LOUISVILLE, Ky. (KT) – Thirty percent of the more than 3.3 million Kentuckians registered to vote in the midterm primary election will vote for candidates in the U.S. House and the Legislature on Tuesday.
Only Democrats and Republicans can vote in partisan races on the primary election ballot, but all voters may vote in nonpartisan races requiring a primary. Polls open at 6 a.m. and close at 6 p.m.
The projected 30 percent voter turnout is the highest in nearly a decade, said Secretary of State Alison Lundergran Grimes. Nearly 32 percent of registered Kentuckians voted in the 2010 midterm primaries.
Kentucky voters have had poor showings with only 20 percent participating in the 2016 presidential election and 12 percent in the 2015 governor’s race. Nearly 25,000 had cast absentee ballots as of last Monday and another 12,000 ballots were mailed to people who requested them, Grimes reported in a news release.
In the U.S. House’s 6th District, a crowded field of six Democrats running to face Republican U.S. Rep. Andy Barr. The top contenders appear to be Lexington Maylor Jim Gray and Amy McGrath, a former fighter pilot making her first attempt at public office. The other Democrats are state Rep. Reggie Thomas, Theodore David Green, Geoff Young and Daniel Kemph. Barr has a challenger in the Republican primary in Chuck Eddy.
The 3rd District Republican primary includes Vickie Yates Brown Glisson, the former top-ranking heath official in the Bevin administration, against Mike Craven and Rhonda Plazzo. The winner of the GOP primary faces U.S. Rep. John Yarmuth, the lone Democrat in Kentucky’s congressional delegation, in the fall.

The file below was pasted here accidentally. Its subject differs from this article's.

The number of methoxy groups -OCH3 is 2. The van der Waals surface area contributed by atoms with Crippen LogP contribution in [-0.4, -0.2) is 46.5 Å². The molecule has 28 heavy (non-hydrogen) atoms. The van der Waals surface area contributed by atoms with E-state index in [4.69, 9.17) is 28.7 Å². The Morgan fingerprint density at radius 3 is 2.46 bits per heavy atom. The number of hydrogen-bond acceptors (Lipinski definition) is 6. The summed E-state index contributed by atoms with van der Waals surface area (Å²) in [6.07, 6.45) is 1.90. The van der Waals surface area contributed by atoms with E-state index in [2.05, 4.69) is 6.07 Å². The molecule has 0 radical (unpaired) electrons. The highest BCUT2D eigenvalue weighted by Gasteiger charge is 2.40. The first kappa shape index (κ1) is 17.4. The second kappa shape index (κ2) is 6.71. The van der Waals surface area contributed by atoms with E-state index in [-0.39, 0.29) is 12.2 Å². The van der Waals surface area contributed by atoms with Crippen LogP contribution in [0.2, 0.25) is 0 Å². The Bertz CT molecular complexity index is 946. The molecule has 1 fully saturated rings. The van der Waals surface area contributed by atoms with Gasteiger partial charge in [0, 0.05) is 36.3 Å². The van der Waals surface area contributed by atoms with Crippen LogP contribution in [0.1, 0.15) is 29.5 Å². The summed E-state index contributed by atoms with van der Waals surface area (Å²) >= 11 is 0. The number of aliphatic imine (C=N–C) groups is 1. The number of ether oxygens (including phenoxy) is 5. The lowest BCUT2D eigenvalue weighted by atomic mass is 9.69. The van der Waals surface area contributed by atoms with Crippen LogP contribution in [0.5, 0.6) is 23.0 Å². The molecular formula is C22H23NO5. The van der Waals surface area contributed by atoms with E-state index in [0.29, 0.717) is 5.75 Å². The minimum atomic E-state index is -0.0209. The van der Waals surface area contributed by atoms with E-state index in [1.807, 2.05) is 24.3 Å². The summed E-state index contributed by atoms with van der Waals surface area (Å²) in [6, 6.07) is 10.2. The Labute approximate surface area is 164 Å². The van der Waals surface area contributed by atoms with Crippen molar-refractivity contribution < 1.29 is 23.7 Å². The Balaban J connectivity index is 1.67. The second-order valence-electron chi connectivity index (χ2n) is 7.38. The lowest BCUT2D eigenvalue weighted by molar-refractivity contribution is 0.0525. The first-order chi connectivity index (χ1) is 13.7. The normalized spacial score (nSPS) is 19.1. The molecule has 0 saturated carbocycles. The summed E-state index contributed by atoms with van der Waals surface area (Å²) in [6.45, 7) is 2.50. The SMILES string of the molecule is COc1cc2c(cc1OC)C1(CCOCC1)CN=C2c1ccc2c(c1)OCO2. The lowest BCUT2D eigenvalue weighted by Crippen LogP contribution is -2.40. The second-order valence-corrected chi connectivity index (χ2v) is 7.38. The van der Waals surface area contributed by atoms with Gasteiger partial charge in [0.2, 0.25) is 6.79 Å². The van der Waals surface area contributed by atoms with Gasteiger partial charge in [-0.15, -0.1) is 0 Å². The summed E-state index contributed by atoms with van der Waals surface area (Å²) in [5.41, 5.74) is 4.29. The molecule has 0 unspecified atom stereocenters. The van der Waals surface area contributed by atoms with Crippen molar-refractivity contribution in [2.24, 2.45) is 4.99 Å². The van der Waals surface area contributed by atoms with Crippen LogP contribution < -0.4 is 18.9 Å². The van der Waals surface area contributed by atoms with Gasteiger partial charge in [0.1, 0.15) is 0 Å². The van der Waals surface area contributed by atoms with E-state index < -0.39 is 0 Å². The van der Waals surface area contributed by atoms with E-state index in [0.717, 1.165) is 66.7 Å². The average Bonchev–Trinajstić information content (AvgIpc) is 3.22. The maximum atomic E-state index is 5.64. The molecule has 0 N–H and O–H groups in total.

In the 1st District, the winner in the matchup between Democrats Alonzo Pennington and Paul Walker will challenge U.S. Rep. James Comer in November.
Democrats will select nominees to challenge four other Republican congressmen, who will be prohibitive favorites to hold their seats in November.
The Democratic ballot in the 2nd District includes Hank Linderman, Brian Pedigo, Rane Eir Olivia Sessions and Grant Short. U.S. Rep. Brett Guthrie will face the winner in the fall.
In the 4th District, Democrats Seth Hall, Christina Lord and Patti Piatt are running for a chance to challenge U.S. Rep. Thomas Massie. In the 5th District, the Democratic candidates are Kenneth Stepp and Scott Sykes. U.S. Rep. Hal Rogers, dean of the state's congressional delegation, is being challenged by Republican Gerardo Serrano. Comer, Guthrie and Massie are unopposed in the primary.
Half of the 38 state Senate seats and all 100 House seats are on the ballot.
Several Republican incumbents are up against educators in the primary. Teachers, who rallied by the thousands at the state Capital this spring to oppose changes to public pension systems and were further fueled by comments from Gov. Bevin, vowed to vote out representatives who went against them.
Republicans took control of the House after almost a century of Democratic control in the last general election. Republicans also have the majority in the Senate.
County offices throughout the state are also up for grabs including races for judge-executive, county clerk, coroner, jailer and sheriff.